GAO Testimony For Release THE STAFFORD STUDENT LOAN PROGRAM on Delivery Expected at 9:00 a.m. EST Tuesday February 20, 1990 Statement of Franklin Frazier Director, Education and Employment Issues Human Resources Division United States General Accounting Office Before the Subcommittee on Permanent Investigations Committee on Governmental Affairs United States Senate c . ( . I.- LT.+\) ,’ .-HRD-30-13 GAO Form 160 (IZ,‘87) recommendations that could improve the program and reduce the default rate. Some of our recommendations have been adopted by the Congress and the Department, e.g., actions have been taken to standardize schools' policies on refunding tuition and fees, and to delay loan disbursements to schools and students until 30 days after enrollment and an indication of satisfactory completion. However, our recommendations regarding risk sharing by lenders and guaranty agencies have not been adopted. Loan consolidation and the denial of loans to schools with default rates over 30 percent are two recent actions taken by the Congress that could reduce the default rate. The Department has recently published regulations that address the default problem. For example, requiring schools with default rate over 20 percent to establish a default management plan is a major initiative of the department. Mr. Chairman and Members of the Subcommittee: I am pleased to be here today to discuss the Stafford Student Loan Program. This program is of extreme importance to students seeking a postsecondary education and to the future workforce of our nation. However, in recent years it has been the subject of greater scrutiny and much of that has focused on those student-borrowers who have defaulted on their loans. I will focus my comments today on (1) how the Stafford program works, (2) the growth in loans guaranteed and defaulted, and (3) past GAO recommendations, and recent legislative and regulatory changes. MAJOR FINANCIAL AID PROGRAMS The Department of Education offers seven major student financial aid programs. These programs were established by title IV of the Higher Education Act, as amended, and include Pell grants, supplemental educational opportunity grants, college work study, Perkins loans, Stafford loans, Parent Loans for Undergraduate Students (PLUS), and Supplemental Loans for Students (SLS). For fiscal year 1989, the Department estimates that the seven programs made almost $18 billion of student aid available through over 9.8 million awards. (See table 1.) 1 Table 1: Aid Available and Number of Awards for the Seven Maior Financial Aid Programs (Fiscal Year 1989) Number of Aid available awards Aid orouram Jin millions) (in thousands) Pell grants $4,863.0 3,302 Supplemental grants 442.4 633 Work study 780.3 835 Perkins loans 884.0 826 Stafford 8,431.0 3,324 PLUS 689.0 218 SLS 1.817.0 676 Totals $17,906.7 9,814 The Stafford Student Loan Program, formerly called the Guaranteed Student Loan Program, consists of Stafford, PLUS, and SLS loans. These three kinds of loans represented 60 percent of federal student aid made available in fiscal year 1989. These loans are guaranteed by the federal government against borrowers' death, disability, bankruptcy, and default. Banks, credit unions, and . savings and loan associations are the primary providers of student loans. The three types of loans differ somewhat in their terms and conditions and I would like to highlight some of these differences. Stafford Loans These loans --formerly called guaranteed student loans--are the largest of the three loan types (77 percent of aid available in 1989) and have been available since the program was created as part of the Higher Education Act of 1965. The loans are based on the student-borrower's financial needs which means that all borrowers must show financial need regardless of their income to qualify. Other key facts are: 2 --Interest rates for new borrowers are 8 percent for the first 4 years of repayment then 10 percent after that. --Maximum loans limits are $17,250 for undergraduates and $54,750 for graduate students. --Borrowers generally have a 6-month grace period after leaving school before repayment begins. PLUS Loans These loans enable parents to borrow funds for each dependent student (those who are not generally responsible for their own financial support) enrolled at a school. These loans basically started in 1981 and are not needs-based. Other key facts are: --Interest rates are variable and are determined once a year with a ceiling of 12 percent, which is the current rate. --Maximum loan limits for each dependent are $4,000 per year to a total of $20,000. --There is normally no grace period and repayment must -generally begin within 60 days after disbursement. SLS Loans These loans are available to independent undergraduates (those students generally responsible for their financial support) and graduate students. These loans basically started in 1982l and like PLUS loans are not needs-based. Also like PLUS loans, SLS loans generally have the same interest rate, borrowing limits, and no grace period. However, some of the provisions for SLS loans were recently changed in legislation and I will discuss those changes later in my statement. lSLS loans were part of the Auxiliary Loans to Assist Students program prior to 1986 and had terms and conditions similar to SLS loans, and both are reported by the Department as SLS loans. 3 HOW THE STAFFORD STUDENT LOAN PROGRAMOPERATES The program involves five parties including students, schools, lenders, guaranty agencies, and the Department of Education. I would like to provide some information on each each party. The Student The student initiates the loan process. The student provides eligibility information to the school, applies to a lender for the loan after eligibility is determined, arranges for repayment with the lender, and repays the loan. Stafford loan borrowers receive a federal subsidy throughout the period of their loans including a low interest rate and make no interest payments on the loan while they attend school. When the student completes or otherwise leaves school, he or she is to start repayment. Between fiscal year 1983 and 1989, the number of Stafford program loans guaranteed each year increased from about 3 million to almost 4.7 million. The School. The schools verify students' eligibility and the amount of financial aid needed. There are about 8,000 schools participating in the Stafford program. The kinds of schools participating in the program are categorized by: a-year public, 2-year private, 4-year public, 4-year private, and proprietary (for profit trade and vocational) schools. The Lender Lenders make loans and under the programs' guaranty provisions, must exercise proper care in making, servicing, and collecting them, and follow the applicable program requirements. Lenders bill the Department each quarter for the federal interest subsidy payment for the loans they hold. These payments include the 4 , students' interest while they are in school. Also, during the life of the loan, the lender receives a special allowance payment that is intended to provide it with a near-market rate of return. They file default claims with the guaranty agency, but cannot be reimbursed for their claims until borrowers have been at least 180 days delinquent. There are about 13,000 lenders participating in the program. As of September 30, 1988, they held about $45.1 billion in outstanding loans. Approximately $89 billion in guaranteed student loan commitments were made since the program began in 1965. Most of the loans are held by few lenders. For example, 25 lenders had 52 percent of the $45.1 billion outstanding, and one organization --the federally chartered Student Loan Marketing Association-- had 25 percent ($11.3 billion) of the total. (See table 2.) Table 2: Ten Larqest Holders in the Stafford Loan Proaram (as of Sentember 30. 1988) (Dollars in millions) Loan holder Amount outstandinq Student Loan Marketing Association $11,317.6 Citibank (New York) 1,891.5 California Student Loan Finance Corp. 1,314.0 Chase Manhattan Bank (New York) 967.4 Nebraska Higher Education Loan Program 837.0 Chemical Bank (New York) 729.7 New England Education Loan Mktg. Corp. 587.7 Florida Federal Savings Bank 574.0 Marine Midland Bank (New York) 506.1 Manufacturers Hanover Trust Company 424.3 The Guaranty Aaencv The guaranty agencies carry out several tasks, including: (1) issuing guarantees on qualifying loans so that when a borrower fails to repay his or her loan due to death, disability, bankruptcy, or default, the lenders can be reimbursed for their 5 claims: (2) charging students an insurance premium of up to 3 percent of the loan; (3) verifying that lenders properly service and attempt to collect loans before the agency pays default claims: and (4) remitting to the Department its portion of monies the agencies' subsequently collect from defaulted borrowers. If lenders choose not to make loans to eligible students-- especially those attending schools with high default rates--the guaranty agency must find another lender or become the "lender of last resort" itself. There are 55 guaranty agencies--state agencies or private nonprofit organizations--that administer the program in the 50 states, District of Columbia, the Pacific Islands, Puerto Rico, and the Virgin Islands. The Denartment of Education The Department of Education is responsible for administering the Stafford program and for overseeing the activities of the various participants. It pays lenders interest subsidies, and reimburses guaranty agencies for up to 100 percent of lenders' claims. To partially offset program costs, the Department charges borrowers a 5 percent origination fee and receives payments from the guaranty agencies on collections from reinsured defaulted loans. STAFFORD PROGRAMPERSPECTIVE Now I would like to provide a perspective on the Stafford program in terms of loan growth, defaults, and program costs. The Department provided us with the information we used to calculate loan growth, defaults, and program costs. The data cited for fiscal year 1989 are estimates from the Department. 6 Loan Growth The Stafford program has grown during the 198Os, especially since 1983. The amount of new loans guaranteed2 through fiscal year 1989 for the entire program increased 83 percent since 1983. Because PLUS and SLS loans were basically just starting during this period, their growth rates --391 percent and 1,893 percent, respectively-- are expected to be high. (See table 3.) Table 3: Loan Volume Has Substantiallv Increased Since Fiscal, Year 1983 (Dollars in millions) I Loans auaranteed Fiscal year Fiscal year Percent Tvne of loan 1983 1989 increase Stafford $6,537 $9,581 47 PLUS 151 741 391 SLS 106 2,113 1,893 Total program $6,794 $12,435 83 Default Growth Defaults have risen dramatically. Overall, defaults for the total program increased 338 percent in the last 6 years. Stafford loans defaults went up 266 percent from fiscal year 1983 through fiscal year 1989, while PLUS and SLS loan increases were 6,525 percent and 111,221 percent, respectively. (See table 4.) 'Loans guaranteed represent commitments made to lenders by guaranty agencies. However, actual loan disbursements would be less in those instances where students decide not to enroll in school and the loan was cancelled. 7 Table 4: Defaults Have Dramaticallv Increased Since Fiscal Year 1983 (Dollars in thousands) Default navments to lenders Fiscal Fiscal Percent Tvoe of loan year 1983 year 1989 increase Stafford $444,022 $1,623,000 266 PLUS 483 32,000 a SLS 265 295,000 a Total program $444,770 $1,950,000 338 I . a Default rates for PLUS and SLS loans increased 6,525 percent and 111,221 percent, respectively, over the 6-year period. However, these loans were relatively new and the eligibility for SLS loans had been liberalized within the last 3 years. But by all indications, default rates are rising rapidly for those two types of loans. Although both loan volume and loan defaults have increased dramatically over the last 6 years, the increase in defaults has far exceeded the increase in loan volume. For example, as I pointed out earlier, total loans increased 83 percent from fiscal year 1983 through 1989, while defaults increased 338 percent--four times faster than loan volume. Also, for all three kinds of loans, defaults substantially exceeded loan growth during the last 6 years. (See table 5.) The Department attributes a large portion of these default increases to the four-fold increase in Stafford loans from 1977 to 1983. 8 Table 5: Increases in Defaults Greatlv Exceeded Increases in Loan Volume Since Fiscal Year 1983 Loan Default Times Tme of loan increase increase exceeded (Percentages) Stafford 47 266 5.7 PLUS 391 6,525 16.7 SLS 1,893 111,221 58.8 Total program 83 338 4.1 Prouram Costs As a portion of total program costs3, defaults have risen from about 10 percent in fiscal year 1980 to 36 percent in 1989. Interest subsidies have decreased as a portion of total costs to where they were about 60 percent of the program's costs in 1989. Other costs, including the Department's expenses for other claims, such as death and disability, have leveled off to 4 percent of program costs in 1989. (See figure 1.) 3The default costs represent claim payment amounts to guaranty agencies. 9 Fisure 1: Defaults Are Becomina A Greater POrtiOn of Procrram costs 100 Parunt of Pmgnm Costs 20 1990 1991 1992 1992 1994 1999 1996 1997 1988 1SBB Flsoal Yur - lnmrestsubsidiis -1-1 Allottwrmsts m Default payments to agendw CONCERNSWITH PROPRIETARY SCHOOLS Students from proprietary schools are receiving an increasing share of Stafford loans. The Department reported that in fiscal year 1983, proprietary school borrowers comprised 17 percent of all borrowers and received 14 percent of the loan dollars. However, 5 years later, 34 percent of such borrowers received 30 percent of Stafford loans--double the 1983 share, although these figures declined somewhat in 1988. (See figure 2.) 10 Fiuure 2: Proprietarv School Borrowers Are Receiving An Increasins Share of Stafford Loans 29 . 10 0 1993 1984 1985 1906 1987 1988 !=lsd Year - PrupmaJy school bormwefs 11-B Propmaly schooidonam The default rate for proprietary school borrowers is greater than the rate for borrowers from other schools. In July 1989 we reported4 that while proprietary school borrowers comprised about 22 percent of borrowers who received their last loan in 1983, they accounted for 44 percent of defaults as of September 30, 1987. Over that 4-year period, student default rates for the five kinds of schools ranged from 10 percent for 4-year public and private schools, to 39 percent for proprietary schools. The Department of Education reported similar results in two recent studies of school default rates. Both studies determined which borrowers, by kind of school, were in default after entering repayment. The results 4Guaranteed Student Loans: Analvsis of Student Default Rates At 7,800 Postsecondarv Schools, GAO/HRD-89-63BR, July 5, 1989. 11 showed proprietary school borrowers had the highest default rates: 40 percent for 1986; while declining to 33 percent for 1987. (See figure 3.) Figure 3: GAO and Deoartment Studies Found That Pronrietarv School Borrowers Have the Hiahest Default Rates so Peroent of Dofaulton 40 30 . 20 10 0 1 ) GA01993~tudy cepaman11986study Depamen11967snJdy I GAO HAS ISSUED MANY REPORTS ON THE STAFFORD PROGRAM You asked us to provide information about our previous work on the Stafford program. I have attached a listing of our recent products to my statement. During the last 4 years, we have issued 10 products on this program, many of which recommended ways to 12 reduce defaults and other program costs. For example, one report5 contained 30 options for strengthening the program and included suggestions directed to the five participants. Some of these options have been incorporated into legislation or regulations. Some of the key suggestions we made which would reduce default costs were to: --Standardize policies for refunding tuition and fees to students who fail to complete enrollment periods. (Action taken.) --Delay loan disbursements to students and schools for some period aft& classes begin. (Action taken.) --Require that lenders share the default risk. (Action not taken.) --Increase guaranty agencies' default risk or restructure the way in which they share this risk. (Action not taken.) --Require that guaranty agencies share all default payments on reinsured loans with the Department. (Action not taken.) A significant option which the Congress enacted was extending the IRS income tax refund offset program. This program offsets defaulted borrowers' income tax refunds if they do not have repayment arrangements with the guaranty agencies. In the last three tax years, this program has recovered over $500 million from student loan defaulters. THE CONGRESS AND DEPARTMENT ACTIONS TO REDUCE LOAN DEFAULTS When the Higher Education Act was reauthorized in October 1986, many changes were enacted to address the default issue. Among the more significant changes included establishing a loan consolidation 5Guaranteed Student Loans: Potential Default and Cost Reduction Options, GAO/HRD-88-52BR, January 7, 1988. 13 program which allows borrowers with high student loan debt to stretch out their repayment periods for as many as 25 years, compared to normal lo-year repayment periods for Stafford loans. This program is designed to reduce defaults by allowing borrowers' to make lower monthly payments over longer periods of time. Another provision enacted through reauthorization mandated the reporting of student loan information to credit bureaus. Through this provision, borrowers who are delinquent or do not repay their student loans would have this information made part of their credit histories, which should encourage those who may contemplate defaulting to repay. l The Congress continues to make legislative changes directed at reducing defaults. Most recently, as part of the Omnibus Budget Reconciliation Act of 1989 (Public Law 101-239), it enacted several major changes --especially to the SLS program. For example, one of the most significant changes is that effective January 1, 1990, no SLS loans can be made to borrowers (unless they were previously enrolled at the institution on date of enactment and had already received an SLS loan) attending schools that have default rates --as determined by the Department of Education-- of 30 percent or more. The Department has also been active in trying to reduce defaults. One of its most significant actions was publishing regulations in November 1986 creating specific requirements for lenders and guaranty agencies to follow in collecting delinquent and defaulted loans. It more recently issued additional regulations in June 1989 allowing the Department to use school default rate information to initiate sanctions against schools exceeding certain default rate thresholds. For example, schools with default rates above 20 percent must develop and submit default management plans to address the causes of defaults, or face possible sanctions by the Department. 14 FUTURE GAO PLANS THAT ADDRESS DEFAULTS Despite many legislative and regulatory changes that have been made to deal with the default issue, there is still much to be done. We have several ongoing and planned assignments that relate to defaults. For example, we plan to initiate work soon on the accreditation, certification, and eligibility processes that schools undergo to become eligible to participate in the Stafford program so that students attending these schools can receive such federal aid. -w--- Mr. Chairman, that concludes my statement. My colleagues and I would be happy to answer any questions you or other Subcommittee members may have. 15 ATTACHMENT ATTACHMENT RELATED GAO PRODUCTS Sunplemental Student Loans: Who Are the Largest Lenders? (GAO/HRD-90-72FS, will be issued on Feb. 21, 1990). Sunnlemental Student Loans: Who Borrows and Who Defaults (GAO/HRD-90-33FS, Oct. 17, 1989). Guaranteed Student Loans: Comoarisons of Single State and Multistate Guaranty Auencies (GAO/HRD-89-92, July 11, 1989). Guaranteed Student Loans: Analvsis of Student Default Rates at 7,800 Postsecondarv Schools (GAO/HRD-89-63BR, July 5, 1989). Defaulted Student Loans: Preliminarv Analysis of Student Loan Borrowers and Defaulters (GAO/HRD-88-112BR, June 14, 1988). GAO's Views on the Default Task Force's Recommendations for Reducina Default Costs in the Guaranteed Student Loan Proaram (GAO/T-HRD-88-7, Feb. 2, 1988). Guaranteed Student Loans: Potential Default and Cost Reduction Options (GAO/HRD-88-52BR, Jan. 7, 1988). Guaranteed Student Loans: Analysis of Insurance Premiums Charged bv Guarantv Aaencies (GAO/HRD-88-16BR, Oct. 7, 1987). Guaranteed Student Loans: Lesislative and Resulatorv Chanaes Needed to Reduce Default Costs (GAO/HRD-87-76, Sept. 30, 1987). Defaulted Student Loans: Private Lender Collection Efforts Often Inadeouate (GAO/HRD-87-48, Aug. 20, 1987). Defaulted Student Loans: Guaranty Acrencies' Collection Practices and Procedures (GAO/HRD-86-114BR, July 17, - 1986). 16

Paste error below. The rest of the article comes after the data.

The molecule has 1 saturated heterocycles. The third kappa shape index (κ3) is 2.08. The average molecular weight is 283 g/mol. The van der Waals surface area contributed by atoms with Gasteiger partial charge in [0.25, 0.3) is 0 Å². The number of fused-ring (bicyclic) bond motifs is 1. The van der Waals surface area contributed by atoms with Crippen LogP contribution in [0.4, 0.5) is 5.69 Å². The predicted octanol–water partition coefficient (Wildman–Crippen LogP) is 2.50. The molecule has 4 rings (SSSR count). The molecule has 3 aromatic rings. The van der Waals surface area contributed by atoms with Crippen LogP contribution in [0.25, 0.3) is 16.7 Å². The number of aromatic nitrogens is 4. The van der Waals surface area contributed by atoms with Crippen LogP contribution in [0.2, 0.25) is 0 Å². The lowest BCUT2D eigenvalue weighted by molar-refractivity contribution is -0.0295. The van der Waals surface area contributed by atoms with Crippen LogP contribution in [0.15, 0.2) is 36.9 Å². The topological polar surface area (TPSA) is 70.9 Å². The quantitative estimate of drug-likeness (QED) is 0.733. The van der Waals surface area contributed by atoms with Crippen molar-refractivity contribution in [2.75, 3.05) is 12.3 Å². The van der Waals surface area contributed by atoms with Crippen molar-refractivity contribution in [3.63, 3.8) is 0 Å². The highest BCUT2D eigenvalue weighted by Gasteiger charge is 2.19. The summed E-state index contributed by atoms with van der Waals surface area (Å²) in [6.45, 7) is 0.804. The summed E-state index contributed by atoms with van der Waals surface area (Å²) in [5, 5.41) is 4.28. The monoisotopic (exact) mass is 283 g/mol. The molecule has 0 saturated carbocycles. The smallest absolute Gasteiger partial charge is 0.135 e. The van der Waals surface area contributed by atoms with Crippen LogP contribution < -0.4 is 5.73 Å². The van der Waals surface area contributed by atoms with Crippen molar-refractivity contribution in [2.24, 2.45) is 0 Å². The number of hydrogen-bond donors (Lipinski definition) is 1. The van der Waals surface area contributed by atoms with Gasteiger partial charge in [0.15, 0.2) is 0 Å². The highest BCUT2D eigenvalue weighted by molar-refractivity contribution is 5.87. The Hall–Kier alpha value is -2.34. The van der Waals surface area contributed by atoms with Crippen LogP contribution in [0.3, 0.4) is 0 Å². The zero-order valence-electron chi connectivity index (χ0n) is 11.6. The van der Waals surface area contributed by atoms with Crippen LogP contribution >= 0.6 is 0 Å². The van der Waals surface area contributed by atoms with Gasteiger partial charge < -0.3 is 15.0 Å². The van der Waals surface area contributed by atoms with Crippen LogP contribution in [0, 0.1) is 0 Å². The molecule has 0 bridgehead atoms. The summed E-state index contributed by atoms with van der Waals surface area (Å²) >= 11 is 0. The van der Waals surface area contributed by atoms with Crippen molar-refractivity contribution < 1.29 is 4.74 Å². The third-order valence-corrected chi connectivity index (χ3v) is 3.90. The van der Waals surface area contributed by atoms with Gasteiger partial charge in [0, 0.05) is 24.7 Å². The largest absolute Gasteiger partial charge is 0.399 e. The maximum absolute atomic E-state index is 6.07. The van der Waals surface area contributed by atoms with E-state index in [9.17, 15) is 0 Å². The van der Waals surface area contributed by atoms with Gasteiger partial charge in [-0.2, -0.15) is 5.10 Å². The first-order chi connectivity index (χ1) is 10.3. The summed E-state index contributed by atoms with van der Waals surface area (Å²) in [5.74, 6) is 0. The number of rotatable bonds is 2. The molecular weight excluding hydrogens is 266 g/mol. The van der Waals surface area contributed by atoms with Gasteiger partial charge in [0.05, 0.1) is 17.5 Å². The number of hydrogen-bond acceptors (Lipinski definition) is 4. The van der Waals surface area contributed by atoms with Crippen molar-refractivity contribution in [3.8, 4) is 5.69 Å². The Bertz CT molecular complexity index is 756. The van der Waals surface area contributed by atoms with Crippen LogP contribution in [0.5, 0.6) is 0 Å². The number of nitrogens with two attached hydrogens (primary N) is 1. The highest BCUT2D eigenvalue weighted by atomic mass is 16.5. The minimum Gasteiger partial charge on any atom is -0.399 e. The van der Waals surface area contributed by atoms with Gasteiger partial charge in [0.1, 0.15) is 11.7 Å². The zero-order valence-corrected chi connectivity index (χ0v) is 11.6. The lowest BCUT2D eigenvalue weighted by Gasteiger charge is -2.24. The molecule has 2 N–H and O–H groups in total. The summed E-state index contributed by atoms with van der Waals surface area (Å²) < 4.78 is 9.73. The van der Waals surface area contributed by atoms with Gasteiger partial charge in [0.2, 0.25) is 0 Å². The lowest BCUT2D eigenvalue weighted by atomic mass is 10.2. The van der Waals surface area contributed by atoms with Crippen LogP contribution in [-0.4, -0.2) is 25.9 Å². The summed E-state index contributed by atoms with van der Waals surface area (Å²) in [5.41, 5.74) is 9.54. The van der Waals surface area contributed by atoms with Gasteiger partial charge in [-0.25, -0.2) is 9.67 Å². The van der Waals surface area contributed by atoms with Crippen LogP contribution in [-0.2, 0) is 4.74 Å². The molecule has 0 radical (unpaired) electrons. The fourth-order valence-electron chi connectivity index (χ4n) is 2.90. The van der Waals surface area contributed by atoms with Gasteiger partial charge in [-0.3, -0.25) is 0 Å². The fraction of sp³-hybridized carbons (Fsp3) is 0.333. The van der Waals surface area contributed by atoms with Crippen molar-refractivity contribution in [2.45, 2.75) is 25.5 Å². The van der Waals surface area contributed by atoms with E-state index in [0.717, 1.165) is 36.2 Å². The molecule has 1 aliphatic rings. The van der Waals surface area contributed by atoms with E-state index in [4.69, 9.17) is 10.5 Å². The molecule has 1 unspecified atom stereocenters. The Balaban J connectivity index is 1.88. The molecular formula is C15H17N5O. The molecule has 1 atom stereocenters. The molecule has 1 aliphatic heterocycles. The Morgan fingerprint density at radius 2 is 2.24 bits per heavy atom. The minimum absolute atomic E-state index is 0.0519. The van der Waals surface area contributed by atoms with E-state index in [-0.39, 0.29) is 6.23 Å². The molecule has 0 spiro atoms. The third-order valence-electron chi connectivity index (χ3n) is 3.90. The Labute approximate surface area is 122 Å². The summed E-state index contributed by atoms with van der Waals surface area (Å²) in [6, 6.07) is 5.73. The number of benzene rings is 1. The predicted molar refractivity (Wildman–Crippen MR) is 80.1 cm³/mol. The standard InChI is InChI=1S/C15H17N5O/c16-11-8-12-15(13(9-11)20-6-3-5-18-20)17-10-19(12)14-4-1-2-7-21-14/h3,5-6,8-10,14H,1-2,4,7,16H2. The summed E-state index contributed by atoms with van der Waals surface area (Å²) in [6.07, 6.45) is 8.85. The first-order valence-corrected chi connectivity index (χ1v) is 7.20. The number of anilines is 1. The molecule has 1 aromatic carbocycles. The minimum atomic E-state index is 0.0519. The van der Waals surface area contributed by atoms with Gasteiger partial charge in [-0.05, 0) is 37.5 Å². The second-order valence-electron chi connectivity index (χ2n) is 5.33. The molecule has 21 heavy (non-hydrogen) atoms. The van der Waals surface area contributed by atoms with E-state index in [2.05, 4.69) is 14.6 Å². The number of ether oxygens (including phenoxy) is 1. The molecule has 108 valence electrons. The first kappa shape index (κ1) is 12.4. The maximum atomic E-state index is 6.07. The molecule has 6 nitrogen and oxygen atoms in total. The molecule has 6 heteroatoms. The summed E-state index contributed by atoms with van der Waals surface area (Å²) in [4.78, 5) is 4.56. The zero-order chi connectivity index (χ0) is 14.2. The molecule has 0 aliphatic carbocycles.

The Stafford Student Loan Program
Published by the Government Accountability Office on 1990-02-20.
Below is a raw (and likely hideous) rendition of the original report. (PDF)